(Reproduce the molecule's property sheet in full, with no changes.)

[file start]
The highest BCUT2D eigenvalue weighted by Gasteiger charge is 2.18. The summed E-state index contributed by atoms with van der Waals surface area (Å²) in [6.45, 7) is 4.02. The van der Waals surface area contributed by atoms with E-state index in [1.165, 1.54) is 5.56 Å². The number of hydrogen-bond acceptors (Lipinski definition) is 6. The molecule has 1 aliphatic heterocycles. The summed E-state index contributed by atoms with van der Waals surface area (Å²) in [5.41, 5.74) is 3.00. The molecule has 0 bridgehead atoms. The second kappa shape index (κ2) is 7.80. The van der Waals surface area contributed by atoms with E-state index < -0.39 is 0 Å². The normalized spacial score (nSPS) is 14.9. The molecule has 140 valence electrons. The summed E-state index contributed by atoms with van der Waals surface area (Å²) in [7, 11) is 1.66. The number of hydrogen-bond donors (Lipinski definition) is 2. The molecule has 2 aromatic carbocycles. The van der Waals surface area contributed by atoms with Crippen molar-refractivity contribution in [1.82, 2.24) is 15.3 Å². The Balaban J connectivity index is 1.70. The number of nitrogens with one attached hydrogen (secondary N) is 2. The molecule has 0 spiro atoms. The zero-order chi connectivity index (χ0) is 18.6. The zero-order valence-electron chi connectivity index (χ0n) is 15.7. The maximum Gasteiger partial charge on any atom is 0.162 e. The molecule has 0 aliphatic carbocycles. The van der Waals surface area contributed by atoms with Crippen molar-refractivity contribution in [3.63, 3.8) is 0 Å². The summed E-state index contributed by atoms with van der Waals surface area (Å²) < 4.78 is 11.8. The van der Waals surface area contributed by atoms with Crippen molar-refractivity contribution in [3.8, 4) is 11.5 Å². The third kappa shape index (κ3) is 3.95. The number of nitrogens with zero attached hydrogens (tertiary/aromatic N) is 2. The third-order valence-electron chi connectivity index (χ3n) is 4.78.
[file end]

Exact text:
The highest BCUT2D eigenvalue weighted by Gasteiger charge is 2.18. The summed E-state index contributed by atoms with van der Waals surface area (Å²) in [6.45, 7) is 4.02. The van der Waals surface area contributed by atoms with E-state index in [1.165, 1.54) is 5.56 Å². The number of hydrogen-bond acceptors (Lipinski definition) is 6. The molecule has 1 aliphatic heterocycles. The summed E-state index contributed by atoms with van der Waals surface area (Å²) in [5.41, 5.74) is 3.00. The molecule has 0 bridgehead atoms. The second kappa shape index (κ2) is 7.80. The van der Waals surface area contributed by atoms with E-state index < -0.39 is 0 Å². The normalized spacial score (nSPS) is 14.9. The molecule has 140 valence electrons. The summed E-state index contributed by atoms with van der Waals surface area (Å²) in [7, 11) is 1.66. The number of hydrogen-bond donors (Lipinski definition) is 2. The molecule has 2 aromatic carbocycles. The van der Waals surface area contributed by atoms with Crippen molar-refractivity contribution in [1.82, 2.24) is 15.3 Å². The Balaban J connectivity index is 1.70. The number of nitrogens with one attached hydrogen (secondary N) is 2. The molecule has 0 spiro atoms. The zero-order chi connectivity index (χ0) is 18.6. The zero-order valence-electron chi connectivity index (χ0n) is 15.7. The maximum Gasteiger partial charge on any atom is 0.162 e. The molecule has 0 aliphatic carbocycles. The van der Waals surface area contributed by atoms with Crippen molar-refractivity contribution in [3.63, 3.8) is 0 Å². The summed E-state index contributed by atoms with van der Waals surface area (Å²) < 4.78 is 11.8. The van der Waals surface area contributed by atoms with Crippen molar-refractivity contribution in [3.8, 4) is 11.5 Å². The third kappa shape index (κ3) is 3.95. The number of nitrogens with zero attached hydrogens (tertiary/aromatic N) is 2. The third-order valence-electron chi connectivity index (χ3n) is 4.78.